In the future, Ross, save yourself some headache and stress. Anticipate the why. Don’t just assume the team will buy into the process. Earn their trust before the week begins.
Take care of the team first
Know who’s on the team, what they do, and when you need them
Very important when you need busy people with tight schedules to be involved in the Sprint. Experts who need to give Lightning talks for example. Try to manage other people’s time as best you can to avoid frustration.
Then begin to build trust.
Sprints can be a scary new way of working for companies, teams, or even individuals. You need to earn their trust for them to work. And you, as a Sprint Master, need to trust in the process for the week to be a success. The whole idea of a Sprint is to form new ideas, take a fresh perspective on a problem, give your team a voice, and share ownership of solutions.
But what does that actually mean?
Time to set expectations.
First time Sprinters will have a million questions racing through their head during the week. With such a tight structure it’s easy to leave them confused and frustrated. Try and set expectations beforehand, but leave time in between sessions for some Q&A. For example;
- What output can we expect to see at the end of each day?
- How good will the design(s) look?
- Will the product be ready to launch at the end of the Sprint?
- What are Job Stories and why are they useful?
- These are all great ideas! Why can’t we prototype everything?
The more information you can provide on your Sprint schedule the better.
So remember as the week goes on to always explain why.
It’s crucial that everyone on the team believes in the Sprint process for it to work.
Keep explaining why you’re doing exercises and the benefits it has for everyone. Monday can feel like a chore to someone who is already closely involved in customer services, research, or marketing for example. But nobody knows everything. So we share information and collaborate to align on the insights and work that will be done during the week.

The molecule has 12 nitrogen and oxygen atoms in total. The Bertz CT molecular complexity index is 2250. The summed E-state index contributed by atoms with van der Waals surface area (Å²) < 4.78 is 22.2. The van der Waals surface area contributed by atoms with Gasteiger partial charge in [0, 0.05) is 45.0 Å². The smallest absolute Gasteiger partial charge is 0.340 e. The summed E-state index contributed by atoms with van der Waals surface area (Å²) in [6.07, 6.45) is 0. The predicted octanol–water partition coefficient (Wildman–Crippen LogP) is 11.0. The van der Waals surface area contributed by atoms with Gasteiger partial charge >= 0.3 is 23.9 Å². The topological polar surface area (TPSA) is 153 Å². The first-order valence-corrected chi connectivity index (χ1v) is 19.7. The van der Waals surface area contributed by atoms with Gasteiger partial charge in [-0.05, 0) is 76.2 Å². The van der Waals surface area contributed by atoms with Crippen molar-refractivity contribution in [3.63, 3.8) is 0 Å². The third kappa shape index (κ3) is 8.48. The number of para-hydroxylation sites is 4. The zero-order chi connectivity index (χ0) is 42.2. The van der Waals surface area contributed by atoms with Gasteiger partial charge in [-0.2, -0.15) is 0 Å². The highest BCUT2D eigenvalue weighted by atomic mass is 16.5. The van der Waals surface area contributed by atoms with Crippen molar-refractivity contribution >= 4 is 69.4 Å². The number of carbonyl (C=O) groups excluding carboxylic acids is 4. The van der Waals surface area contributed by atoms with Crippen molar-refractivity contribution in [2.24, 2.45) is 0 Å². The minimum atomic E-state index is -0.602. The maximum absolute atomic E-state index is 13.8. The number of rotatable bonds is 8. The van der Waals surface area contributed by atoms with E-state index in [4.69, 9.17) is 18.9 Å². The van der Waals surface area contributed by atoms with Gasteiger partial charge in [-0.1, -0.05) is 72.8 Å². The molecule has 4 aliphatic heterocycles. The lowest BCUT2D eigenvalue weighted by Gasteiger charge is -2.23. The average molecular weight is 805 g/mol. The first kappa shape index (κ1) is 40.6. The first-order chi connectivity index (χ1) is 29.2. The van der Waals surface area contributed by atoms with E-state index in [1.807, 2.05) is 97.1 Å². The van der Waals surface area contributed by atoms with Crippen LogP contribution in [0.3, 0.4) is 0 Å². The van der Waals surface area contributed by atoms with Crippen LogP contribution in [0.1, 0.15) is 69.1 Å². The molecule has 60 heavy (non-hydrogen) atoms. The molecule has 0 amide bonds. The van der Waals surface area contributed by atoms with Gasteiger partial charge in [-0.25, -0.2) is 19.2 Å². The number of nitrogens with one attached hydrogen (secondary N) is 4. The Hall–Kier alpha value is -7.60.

There’s another side to that coin; a busy senior team member won’t want to sit through an hour-long presentation they’ve seen a hundred times before. It might be OK to include them later in the day instead.
Which brings us nicely to why it’s important we plan and share the schedule early
Sprints are fast and frantic, but — and we’ve now learned this the hard way — it’s best not to let that influence how you plan one.
Make sure you give everyone plenty of notice what the week will involve. The more detailed, the better. Plan down to the minute if possible!
Once that’s done, time to lay down and follow the rules
A problem that can often occur when you get big personalities together in a room: Everyone wants to be the boss and do things their way. It’s chaos, so make sure everyone knows, understands (and accepts!) that the Sprint Master is in charge this week.
What the Sprint Master says, goes.
And once the Sprint is underway, believe in the process.
Don’t be tempted to pivot after the design team has already worked on something for a day like we almost did. The thing you decided to prototype was a team decision. Follow it through. Otherwise, you’ll just end up with a half-baked design, terrible results in the test, and a wasted week!